Nuclear forensics is playing an increasing role in the conceptualization of U.S. deterrence strategy, formally integrated into policy in the 2006 National Strategy on Combatting Terrorism (NSCT). This policy linked terrorist groups and state sponsors in terms of retaliation, and called for the development of “rapid identification of the source and perpetrator of an attack,” through the bolstering of attribution via forensics capabilities.[ref]National Strategy for Combating Terrorism, September 2006, pg. 5: Available at http://www.cfr.org/counterterrorism/national-strategy-combating-terrorism-2006/p11389[/ref] [ref]Ibid. pg. 15.[/ref] This indirect deterrence between terrorist groups and state sponsors was strengthened during the 2010 Nuclear Security Summit when nuclear forensics expanded into the international realm and was included in the short list of priorities for bolstering state and international capacity. However, while governments and the international community have continued to invest in capabilities and databases for tracking and characterizing the elemental signatures of nuclear material, the question persists as to the ability of nuclear forensics to contribute actionable intelligence in a post-detonation situation quickly enough, as to be useful in the typical time frame for retaliation to terrorist acts.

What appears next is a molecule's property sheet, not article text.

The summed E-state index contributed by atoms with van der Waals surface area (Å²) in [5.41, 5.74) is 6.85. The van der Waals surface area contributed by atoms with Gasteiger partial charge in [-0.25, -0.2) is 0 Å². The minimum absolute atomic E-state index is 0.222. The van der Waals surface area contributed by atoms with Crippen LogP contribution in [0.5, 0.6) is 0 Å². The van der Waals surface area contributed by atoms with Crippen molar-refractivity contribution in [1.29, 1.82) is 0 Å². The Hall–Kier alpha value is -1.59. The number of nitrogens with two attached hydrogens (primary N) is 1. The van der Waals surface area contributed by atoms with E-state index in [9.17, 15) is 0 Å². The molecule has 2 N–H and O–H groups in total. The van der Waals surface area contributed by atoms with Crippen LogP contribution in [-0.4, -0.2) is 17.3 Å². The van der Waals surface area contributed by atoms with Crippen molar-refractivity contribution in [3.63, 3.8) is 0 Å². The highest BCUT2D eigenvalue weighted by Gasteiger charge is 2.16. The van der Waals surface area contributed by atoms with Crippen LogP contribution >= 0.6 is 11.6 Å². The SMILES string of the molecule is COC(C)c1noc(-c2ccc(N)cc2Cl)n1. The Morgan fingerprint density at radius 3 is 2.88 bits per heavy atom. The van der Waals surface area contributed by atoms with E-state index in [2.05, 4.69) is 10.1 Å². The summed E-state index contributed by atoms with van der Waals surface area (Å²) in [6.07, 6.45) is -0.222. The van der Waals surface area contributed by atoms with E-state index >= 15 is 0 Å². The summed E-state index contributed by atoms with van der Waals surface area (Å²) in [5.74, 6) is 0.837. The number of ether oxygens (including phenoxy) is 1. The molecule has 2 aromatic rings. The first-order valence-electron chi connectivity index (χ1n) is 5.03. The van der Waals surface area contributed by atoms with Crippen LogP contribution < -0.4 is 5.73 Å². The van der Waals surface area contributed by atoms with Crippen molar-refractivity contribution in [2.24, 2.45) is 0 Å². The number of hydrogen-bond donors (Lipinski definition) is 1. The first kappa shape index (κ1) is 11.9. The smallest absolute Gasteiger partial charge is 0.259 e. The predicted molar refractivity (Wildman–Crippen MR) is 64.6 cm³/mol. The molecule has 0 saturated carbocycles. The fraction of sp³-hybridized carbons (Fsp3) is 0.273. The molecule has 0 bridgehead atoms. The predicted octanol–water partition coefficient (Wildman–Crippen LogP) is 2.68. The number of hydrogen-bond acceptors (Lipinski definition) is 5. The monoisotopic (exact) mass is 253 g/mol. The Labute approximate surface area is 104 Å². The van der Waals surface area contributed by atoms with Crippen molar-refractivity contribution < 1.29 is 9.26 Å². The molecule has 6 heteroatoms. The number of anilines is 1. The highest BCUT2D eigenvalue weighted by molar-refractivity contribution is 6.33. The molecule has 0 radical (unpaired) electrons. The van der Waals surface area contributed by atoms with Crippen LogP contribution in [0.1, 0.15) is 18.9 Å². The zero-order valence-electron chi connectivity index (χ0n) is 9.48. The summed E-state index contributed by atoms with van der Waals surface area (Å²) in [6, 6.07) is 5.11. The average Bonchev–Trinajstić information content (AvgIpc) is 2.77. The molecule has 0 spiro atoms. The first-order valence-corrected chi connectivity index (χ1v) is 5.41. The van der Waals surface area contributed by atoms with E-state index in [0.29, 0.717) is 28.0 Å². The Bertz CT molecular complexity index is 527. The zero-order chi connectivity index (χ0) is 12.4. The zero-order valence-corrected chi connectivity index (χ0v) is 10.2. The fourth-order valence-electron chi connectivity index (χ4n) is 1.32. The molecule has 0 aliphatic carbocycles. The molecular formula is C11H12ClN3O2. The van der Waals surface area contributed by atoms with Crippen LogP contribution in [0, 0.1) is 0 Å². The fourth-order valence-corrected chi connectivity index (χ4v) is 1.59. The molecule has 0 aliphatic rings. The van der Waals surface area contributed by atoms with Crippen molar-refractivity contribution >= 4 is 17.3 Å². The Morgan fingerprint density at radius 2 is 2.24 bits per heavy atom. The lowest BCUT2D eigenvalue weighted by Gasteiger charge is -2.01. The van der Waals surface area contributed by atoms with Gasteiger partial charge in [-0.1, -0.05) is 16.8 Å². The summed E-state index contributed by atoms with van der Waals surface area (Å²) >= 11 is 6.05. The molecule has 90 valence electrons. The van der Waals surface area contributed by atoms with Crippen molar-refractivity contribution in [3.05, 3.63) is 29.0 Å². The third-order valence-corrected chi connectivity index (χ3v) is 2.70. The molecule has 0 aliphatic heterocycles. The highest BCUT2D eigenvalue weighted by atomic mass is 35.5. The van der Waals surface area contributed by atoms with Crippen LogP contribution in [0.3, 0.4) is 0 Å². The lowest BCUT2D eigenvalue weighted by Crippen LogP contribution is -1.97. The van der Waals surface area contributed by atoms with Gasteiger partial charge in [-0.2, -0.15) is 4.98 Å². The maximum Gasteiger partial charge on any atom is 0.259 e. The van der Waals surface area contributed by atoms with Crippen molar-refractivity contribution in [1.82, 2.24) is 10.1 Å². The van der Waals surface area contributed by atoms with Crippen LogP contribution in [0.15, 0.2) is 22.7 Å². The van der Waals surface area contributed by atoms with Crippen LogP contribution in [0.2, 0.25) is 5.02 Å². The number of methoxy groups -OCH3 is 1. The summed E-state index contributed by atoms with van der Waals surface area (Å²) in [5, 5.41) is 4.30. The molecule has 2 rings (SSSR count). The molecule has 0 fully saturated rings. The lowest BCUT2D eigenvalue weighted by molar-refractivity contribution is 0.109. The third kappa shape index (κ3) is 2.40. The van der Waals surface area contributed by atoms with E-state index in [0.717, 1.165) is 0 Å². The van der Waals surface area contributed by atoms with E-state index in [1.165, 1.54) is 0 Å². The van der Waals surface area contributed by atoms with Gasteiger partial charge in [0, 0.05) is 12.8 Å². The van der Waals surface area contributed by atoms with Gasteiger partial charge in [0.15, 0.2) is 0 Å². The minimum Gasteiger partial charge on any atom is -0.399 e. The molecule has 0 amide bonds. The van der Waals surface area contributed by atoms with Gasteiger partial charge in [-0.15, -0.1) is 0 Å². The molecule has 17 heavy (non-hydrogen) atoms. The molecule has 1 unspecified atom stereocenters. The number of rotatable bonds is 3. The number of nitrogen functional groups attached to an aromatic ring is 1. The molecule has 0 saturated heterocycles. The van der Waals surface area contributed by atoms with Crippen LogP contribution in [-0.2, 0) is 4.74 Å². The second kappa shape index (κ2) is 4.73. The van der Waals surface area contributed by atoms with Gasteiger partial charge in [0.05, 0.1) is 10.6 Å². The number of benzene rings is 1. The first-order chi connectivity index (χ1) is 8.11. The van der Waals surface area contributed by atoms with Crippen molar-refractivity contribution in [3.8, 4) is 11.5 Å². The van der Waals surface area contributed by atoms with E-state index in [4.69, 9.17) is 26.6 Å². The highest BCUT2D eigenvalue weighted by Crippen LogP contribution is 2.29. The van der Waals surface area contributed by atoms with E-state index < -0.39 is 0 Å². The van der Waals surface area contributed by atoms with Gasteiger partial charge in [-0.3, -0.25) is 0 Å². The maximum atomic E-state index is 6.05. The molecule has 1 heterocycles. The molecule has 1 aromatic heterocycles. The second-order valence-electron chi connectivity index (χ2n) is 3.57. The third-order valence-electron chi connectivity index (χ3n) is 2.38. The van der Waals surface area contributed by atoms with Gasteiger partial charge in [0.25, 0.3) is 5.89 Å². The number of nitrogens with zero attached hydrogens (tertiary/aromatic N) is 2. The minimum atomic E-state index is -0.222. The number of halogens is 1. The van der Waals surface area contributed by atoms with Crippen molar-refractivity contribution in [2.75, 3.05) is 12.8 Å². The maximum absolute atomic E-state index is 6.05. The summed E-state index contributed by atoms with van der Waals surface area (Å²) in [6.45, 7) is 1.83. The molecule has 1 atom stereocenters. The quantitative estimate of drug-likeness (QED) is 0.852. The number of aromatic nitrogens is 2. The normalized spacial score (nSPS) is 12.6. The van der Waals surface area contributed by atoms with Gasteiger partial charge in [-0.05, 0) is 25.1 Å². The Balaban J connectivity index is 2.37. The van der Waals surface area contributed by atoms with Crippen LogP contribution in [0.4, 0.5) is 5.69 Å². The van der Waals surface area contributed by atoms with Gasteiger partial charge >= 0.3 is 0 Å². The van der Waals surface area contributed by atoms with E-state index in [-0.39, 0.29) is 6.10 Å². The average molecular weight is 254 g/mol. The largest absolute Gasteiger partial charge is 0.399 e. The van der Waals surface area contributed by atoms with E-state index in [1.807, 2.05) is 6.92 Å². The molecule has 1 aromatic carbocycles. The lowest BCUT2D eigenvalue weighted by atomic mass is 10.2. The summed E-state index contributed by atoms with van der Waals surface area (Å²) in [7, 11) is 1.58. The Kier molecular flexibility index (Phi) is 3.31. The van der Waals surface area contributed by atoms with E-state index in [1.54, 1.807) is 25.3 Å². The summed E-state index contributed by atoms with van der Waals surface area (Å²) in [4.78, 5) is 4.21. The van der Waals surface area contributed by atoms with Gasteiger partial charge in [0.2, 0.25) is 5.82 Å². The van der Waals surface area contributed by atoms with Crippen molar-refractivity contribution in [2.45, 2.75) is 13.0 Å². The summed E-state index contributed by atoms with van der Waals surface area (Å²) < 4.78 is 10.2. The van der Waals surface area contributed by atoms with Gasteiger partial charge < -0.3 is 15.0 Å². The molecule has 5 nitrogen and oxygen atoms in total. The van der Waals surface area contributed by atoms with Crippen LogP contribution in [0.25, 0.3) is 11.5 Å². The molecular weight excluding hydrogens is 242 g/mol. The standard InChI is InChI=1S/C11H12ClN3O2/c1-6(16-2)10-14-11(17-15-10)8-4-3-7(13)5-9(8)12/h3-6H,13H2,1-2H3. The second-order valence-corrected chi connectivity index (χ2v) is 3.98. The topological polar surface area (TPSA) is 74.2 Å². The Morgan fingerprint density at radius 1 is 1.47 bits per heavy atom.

In the wake of a major terrorist attack resulting in significant casualties, the impetus for a country to respond quickly as a show of strength is critical.[ref]There are numerous anecdotal examples that come to mind here: Russian action in Chechnya following terror attacks; U.S. bombing of Libya following the discotheque bombing 10 days earlier; U.S. invasion of Afghanistan 3 weeks after 9/11. As Jeffrey Knopf pointed out in “Wrestling with Deterrence”: “On 13 September, for example, Bush told his National Security Council, ‘We’re going to hurt them [the Taliban] so bad that everyone in the world sees, don’t deal with bin Laden.’”(pg. 33)[/ref] Because of this, a country is likely to retaliate based on other intelligence sources, as the data from a fully completed forensics characterization would be beyond the time frame necessary for a country’s show of force. To highlight the need for a quick response, a quantitative analysis of responses to major terrorist attacks will be presented in the following pages. This timeline will then be compared to a prospective timeline for forensics intelligence. Fundamentally, this analysis makes it clear that in the wake of a major nuclear terrorist attack, the need to respond quickly will trump the time required to adequately conduct nuclear forensics and characterize the origins of the nuclear material. As there have been no instances of nuclear terrorism, a scenario using chemical, biological, and radiological weapons will be used as a proxy for what would likely occur from a policy perspective in the event a nuclear device is used.